Gonski to leave ANZ and hand reins over to former Optus CEO O'Sullivan

The current chairman said 'the time is right' to exit the blue bank.
Written by Asha Barbaschow, Contributor

Chairman of the Australia and New Zealand Banking Group (ANZ) David Gonski has announced he will step away from the blue bank on October 28.

After being a director for 11 years, and chairman since 2014, Gonski will hand the reins over to Paul O'Sullivan.

O'Sullivan is currently chairman of Australian telco Optus, chairman of Western Sydney Airport Corporation, and a director of Coca Cola Amatil.

He was previously CEO of Optus between 2004 and 2012 and has also held senior executive roles with Optus' parent company Singtel.

He is also a director of the St George and Sutherland Medical Research Foundation, the National Disability Insurance Agency, and St Vincent's Health Australia.

"I feel it's the right time to hand over the reins to Paul. We have in place an experienced, diverse and talented management team as well as having made significant progress on our ambitions to simplify and improve our operations," Gonski wrote in a letter to ANZ staff.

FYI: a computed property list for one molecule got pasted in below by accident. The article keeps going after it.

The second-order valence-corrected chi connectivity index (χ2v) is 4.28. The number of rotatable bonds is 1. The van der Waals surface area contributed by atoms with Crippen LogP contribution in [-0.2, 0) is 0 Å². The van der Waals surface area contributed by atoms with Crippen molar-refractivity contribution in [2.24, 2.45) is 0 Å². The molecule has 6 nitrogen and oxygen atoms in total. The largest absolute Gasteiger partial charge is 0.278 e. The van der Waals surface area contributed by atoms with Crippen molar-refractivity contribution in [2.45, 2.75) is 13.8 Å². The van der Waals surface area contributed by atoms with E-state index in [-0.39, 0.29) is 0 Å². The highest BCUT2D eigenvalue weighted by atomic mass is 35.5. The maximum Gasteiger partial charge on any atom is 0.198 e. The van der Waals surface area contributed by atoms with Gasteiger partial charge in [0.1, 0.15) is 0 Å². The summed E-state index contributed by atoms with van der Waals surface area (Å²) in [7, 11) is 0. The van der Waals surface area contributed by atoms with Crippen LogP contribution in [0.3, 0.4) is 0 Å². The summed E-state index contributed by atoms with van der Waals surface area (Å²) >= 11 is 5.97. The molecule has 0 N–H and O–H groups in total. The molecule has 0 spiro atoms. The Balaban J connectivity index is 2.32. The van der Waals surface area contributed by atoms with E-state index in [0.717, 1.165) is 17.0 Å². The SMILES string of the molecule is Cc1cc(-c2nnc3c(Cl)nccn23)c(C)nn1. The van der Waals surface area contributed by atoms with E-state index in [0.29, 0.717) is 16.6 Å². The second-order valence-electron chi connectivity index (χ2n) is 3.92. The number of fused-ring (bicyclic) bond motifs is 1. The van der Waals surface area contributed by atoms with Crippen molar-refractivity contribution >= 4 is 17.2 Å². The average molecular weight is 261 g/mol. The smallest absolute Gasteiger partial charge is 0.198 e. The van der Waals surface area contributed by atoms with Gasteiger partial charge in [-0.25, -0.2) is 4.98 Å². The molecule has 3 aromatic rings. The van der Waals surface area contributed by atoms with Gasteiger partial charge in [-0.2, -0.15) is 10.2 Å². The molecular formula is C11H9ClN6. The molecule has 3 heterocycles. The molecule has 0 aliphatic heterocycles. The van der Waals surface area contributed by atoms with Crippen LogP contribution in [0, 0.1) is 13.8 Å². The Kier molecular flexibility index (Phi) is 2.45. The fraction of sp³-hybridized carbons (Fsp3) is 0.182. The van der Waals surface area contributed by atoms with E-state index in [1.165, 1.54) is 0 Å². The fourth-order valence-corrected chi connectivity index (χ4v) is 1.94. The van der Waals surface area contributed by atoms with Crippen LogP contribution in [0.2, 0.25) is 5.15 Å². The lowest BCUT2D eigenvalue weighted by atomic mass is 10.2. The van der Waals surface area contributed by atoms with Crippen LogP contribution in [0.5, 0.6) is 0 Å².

"Importantly, we have also taken steps to improve the governance around matters impacting our reputation, including the now well-established Ethics, Environment, Social & Governance Board committee."

Gonski said he was "proud" to have played a role in choosing Shayne Elliott as the bank's chief executive and that he was leaving ANZ in good shape under his leadership.

He said serving as ANZ's chairman would always remain a key highlight of his corporate career. The 2011 review into trends in the educational outcomes of Australian students, the Gonski report, was named after the outgoing ANZ chairman, as he chaired the review panel.

For the first half of 2020, ANZ reported a 51% drop in statutory net profit to AU$1.55 billion. The bank said the profit decline was driven primarily by credit impairment charges of AU$1.6 billion that included increased credit reserves for COVID-19 impacts of AU$1 billion.

Its Australian operations saw a 23% drop in cash profit to AU$1.4 billion, with expenses totalling AU$1.9 billion, on revenue of AU$4.7 billion.

Over the ditch, its New Zealand operations produced NZ$600 million in cash profit, down 20% year on year, with NZ$700 million in expenses, on revenue of NZ$1.8 billion.


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